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Where and how did we get this emotional programming? Almost all of it was 

acquired in the first few years of life. For example, when we were very 

young, we had the experience of mother forcefully taking a perfume bottle 
from our tiny fingers and at the same time sending out bad vibrations based 

on her desire not to have her perfume bottle broken. We cried. Through 

being painfully pushed around, dominated, told what to do, and controlled 

when we were babies, we developed our emotionally intense security, 

sensation, and power programs. Many of our emotion-backed programs 

came from repeated moral directives or statements about how things “should” 

be. We developed a “self” consciousness with robot-like emotional 

responses to protect the “survival” of this separate self.

So we become emotionally programmed to feel that we must have power to 

control and manipulate people in order to be happy. We eventually become 

very finely attuned to the actions or vibrations of any person or situation that 

even remotely threatens our power addictions -- our ability to manipulate and 

control people and things around us.

As we reach physical maturity and our biocomputer (or brain) is able to 

function more perceptively, we have all the power we need. But our 

biocomputer (backed up by the full repertory of our emotions) is still 

programmed to compensate for the power deficiency we experienced when 

we were infants and young children. We now need to learn to flow with the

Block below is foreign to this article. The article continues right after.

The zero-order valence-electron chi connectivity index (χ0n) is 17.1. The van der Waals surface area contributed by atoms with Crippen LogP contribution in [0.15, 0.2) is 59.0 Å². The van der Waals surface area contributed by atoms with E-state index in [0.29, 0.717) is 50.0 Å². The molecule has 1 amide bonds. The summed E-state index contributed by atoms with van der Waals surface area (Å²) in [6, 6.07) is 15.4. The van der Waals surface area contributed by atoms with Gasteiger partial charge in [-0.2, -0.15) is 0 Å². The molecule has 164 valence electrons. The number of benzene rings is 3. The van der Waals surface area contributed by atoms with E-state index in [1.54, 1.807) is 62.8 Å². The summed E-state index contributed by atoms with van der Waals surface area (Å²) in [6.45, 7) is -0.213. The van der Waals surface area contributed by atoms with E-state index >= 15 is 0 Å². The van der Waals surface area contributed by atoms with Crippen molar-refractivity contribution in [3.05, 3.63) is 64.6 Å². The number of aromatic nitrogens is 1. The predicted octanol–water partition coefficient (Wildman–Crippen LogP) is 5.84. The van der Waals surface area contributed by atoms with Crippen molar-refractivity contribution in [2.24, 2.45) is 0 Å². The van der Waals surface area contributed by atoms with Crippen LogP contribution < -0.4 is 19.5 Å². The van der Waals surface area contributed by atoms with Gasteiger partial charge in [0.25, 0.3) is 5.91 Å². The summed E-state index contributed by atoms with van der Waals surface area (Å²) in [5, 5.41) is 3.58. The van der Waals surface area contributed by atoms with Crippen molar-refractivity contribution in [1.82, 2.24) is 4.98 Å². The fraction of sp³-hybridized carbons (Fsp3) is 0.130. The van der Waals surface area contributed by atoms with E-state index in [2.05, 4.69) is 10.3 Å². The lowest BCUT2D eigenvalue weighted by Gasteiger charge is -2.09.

people and things around us. But our power addiction keeps us from loving 

people because we perceive them as objects that may threaten our power, 

prestige, or pecking order. If we want to love and be loved, we can’t be 

addicted to power -- or to anything else.

As conscious beings the only thing we need to find happiness in life is to 

perceive clearly who we are (we are pure consciousness and not the social 

roles we are acting out), and exactly what are the real conditions, here and 

now, of our lives. How basically simple is our problem! But to achieve this 

clear perception of ourselves and the world around us takes constant inner 

work. And this means developing the habit of emotionally accepting 

whatever is here and now in our lives. For only an emotionally calm 

biocomputer can see clearly and wisely, and come up with effective ways to 
interact with people and situations.

Our power addiction is only one example of the happiness-destroying 

programming that we put into our biocomputers when we were too young to

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